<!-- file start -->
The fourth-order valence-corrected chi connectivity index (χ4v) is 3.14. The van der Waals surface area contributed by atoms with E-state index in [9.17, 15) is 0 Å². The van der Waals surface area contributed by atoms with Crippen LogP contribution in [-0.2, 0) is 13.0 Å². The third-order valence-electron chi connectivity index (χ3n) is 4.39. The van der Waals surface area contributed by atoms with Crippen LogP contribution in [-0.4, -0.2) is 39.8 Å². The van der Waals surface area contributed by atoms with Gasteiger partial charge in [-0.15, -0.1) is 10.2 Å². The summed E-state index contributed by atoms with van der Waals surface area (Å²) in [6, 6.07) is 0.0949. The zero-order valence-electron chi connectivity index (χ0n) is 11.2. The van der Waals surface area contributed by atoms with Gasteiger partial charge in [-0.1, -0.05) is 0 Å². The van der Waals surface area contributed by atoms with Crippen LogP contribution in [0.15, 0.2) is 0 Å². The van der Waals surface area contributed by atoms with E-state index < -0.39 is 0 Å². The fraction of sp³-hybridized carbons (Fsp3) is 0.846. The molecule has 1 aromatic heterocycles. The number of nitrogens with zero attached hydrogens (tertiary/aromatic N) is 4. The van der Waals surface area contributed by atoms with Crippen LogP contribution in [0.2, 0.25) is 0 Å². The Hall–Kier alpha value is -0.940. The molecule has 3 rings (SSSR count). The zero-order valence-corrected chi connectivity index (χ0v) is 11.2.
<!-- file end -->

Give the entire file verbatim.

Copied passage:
The fourth-order valence-corrected chi connectivity index (χ4v) is 3.14. The van der Waals surface area contributed by atoms with E-state index in [9.17, 15) is 0 Å². The van der Waals surface area contributed by atoms with Crippen LogP contribution in [-0.2, 0) is 13.0 Å². The third-order valence-electron chi connectivity index (χ3n) is 4.39. The van der Waals surface area contributed by atoms with Crippen LogP contribution in [-0.4, -0.2) is 39.8 Å². The van der Waals surface area contributed by atoms with Gasteiger partial charge in [-0.15, -0.1) is 10.2 Å². The summed E-state index contributed by atoms with van der Waals surface area (Å²) in [6, 6.07) is 0.0949. The zero-order valence-electron chi connectivity index (χ0n) is 11.2. The van der Waals surface area contributed by atoms with Gasteiger partial charge in [-0.1, -0.05) is 0 Å². The van der Waals surface area contributed by atoms with Crippen LogP contribution in [0.15, 0.2) is 0 Å². The van der Waals surface area contributed by atoms with E-state index < -0.39 is 0 Å². The fraction of sp³-hybridized carbons (Fsp3) is 0.846. The molecule has 1 aromatic heterocycles. The number of nitrogens with zero attached hydrogens (tertiary/aromatic N) is 4. The van der Waals surface area contributed by atoms with Crippen LogP contribution in [0.2, 0.25) is 0 Å². The Hall–Kier alpha value is -0.940. The molecule has 3 rings (SSSR count). The zero-order valence-corrected chi connectivity index (χ0v) is 11.2.